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The West Wind

The Student News Site of West Brunswick High School

The West Wind

The Student News Site of West Brunswick High School

The West Wind


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The 5 C’s in sports

How can 5 components have such a huge affect on an athletes performance? What can a coach do to help their players succeed and grow?
Photo by Amadis Levasa
The 5 C’s are five crucial characteristics an athlete needs in order to not only perform well, but also to be coachable.

Commitment, communication, concentration, control and confidence: these 5 C’s are crucial in shaping not just an athlete’s physical abilities, but their mental toughness too.

“Overall they’re good for anyone to have in anything,” said sophomore Nick Brown. “Having all five immediately gives you the upper hand on others, because not only are you prepared physically, but also mentally as well.”

It’s like setting the stage for a grand performance where each C plays a starring role. Confidence gets you trusting your moves, commitment is your promise to go hard every day, concentration keeps your head in the game, control is all about keeping your cool, and communication is the glue that holds the team together.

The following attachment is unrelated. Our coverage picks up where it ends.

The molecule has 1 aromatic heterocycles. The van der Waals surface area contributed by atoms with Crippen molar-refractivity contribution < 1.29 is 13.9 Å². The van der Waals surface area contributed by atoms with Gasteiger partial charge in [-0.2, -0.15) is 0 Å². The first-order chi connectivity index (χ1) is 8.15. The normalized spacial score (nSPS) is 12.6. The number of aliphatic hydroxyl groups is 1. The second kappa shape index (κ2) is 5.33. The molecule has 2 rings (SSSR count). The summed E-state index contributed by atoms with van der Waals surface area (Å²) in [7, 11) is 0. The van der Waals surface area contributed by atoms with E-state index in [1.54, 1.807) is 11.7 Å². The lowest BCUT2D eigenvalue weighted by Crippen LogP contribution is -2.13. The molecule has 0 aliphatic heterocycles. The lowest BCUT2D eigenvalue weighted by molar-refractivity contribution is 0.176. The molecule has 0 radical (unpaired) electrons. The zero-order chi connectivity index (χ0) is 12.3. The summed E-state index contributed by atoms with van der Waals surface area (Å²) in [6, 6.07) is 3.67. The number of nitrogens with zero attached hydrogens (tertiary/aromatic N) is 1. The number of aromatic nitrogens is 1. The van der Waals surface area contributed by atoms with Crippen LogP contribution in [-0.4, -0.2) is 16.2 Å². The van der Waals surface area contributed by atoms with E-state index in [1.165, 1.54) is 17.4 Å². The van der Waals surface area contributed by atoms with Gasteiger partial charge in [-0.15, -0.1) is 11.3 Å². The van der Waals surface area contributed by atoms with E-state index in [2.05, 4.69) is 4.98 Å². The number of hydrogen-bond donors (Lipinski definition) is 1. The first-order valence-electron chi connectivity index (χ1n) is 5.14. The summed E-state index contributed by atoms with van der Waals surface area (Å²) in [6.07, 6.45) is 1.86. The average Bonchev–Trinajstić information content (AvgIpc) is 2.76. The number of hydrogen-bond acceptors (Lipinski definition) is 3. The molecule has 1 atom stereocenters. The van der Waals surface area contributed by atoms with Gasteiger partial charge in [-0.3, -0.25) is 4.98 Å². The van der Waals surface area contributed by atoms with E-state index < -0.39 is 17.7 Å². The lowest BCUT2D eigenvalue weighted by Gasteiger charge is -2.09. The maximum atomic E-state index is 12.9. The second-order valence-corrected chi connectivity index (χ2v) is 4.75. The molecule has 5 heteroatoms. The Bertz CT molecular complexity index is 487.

“Sometimes leaders aren’t gonna be your best players,” said cross country coach Jim Caraway. “Their the ones that are the most vocal, their the ones that are gonna be at practice every day, come early and stay late, first ones there last ones to leave”


Confidence is the backbone of an athlete’s mental game. It’s like a superpower for athletes. When an athlete believes in themselves and their skills, it’s an extra boost of energy and determination. When they believe in their abilities, they’re more likely to take on challenges and push their limits.

“It definitely boosts your performance,” said Brown. “Having confidence in what your doing is not only a benefit to you, but your team too, that’s why it’s so important to have that confidence in yourself and also your teammates.”


It’s all about dedication when it comes to commitment. Athletes with a strong commitment are more consistent in their training and effort, which leads to better performance. It’s a direct reflection of how powerful your motivation is.

“How committed a player is to their sport is definitely shown in their performance throughout the season,” said junior Braden Cossey. “Being committed doesn’t only mean your committed to yourself and your sport, but also your teammates and coaching staff.”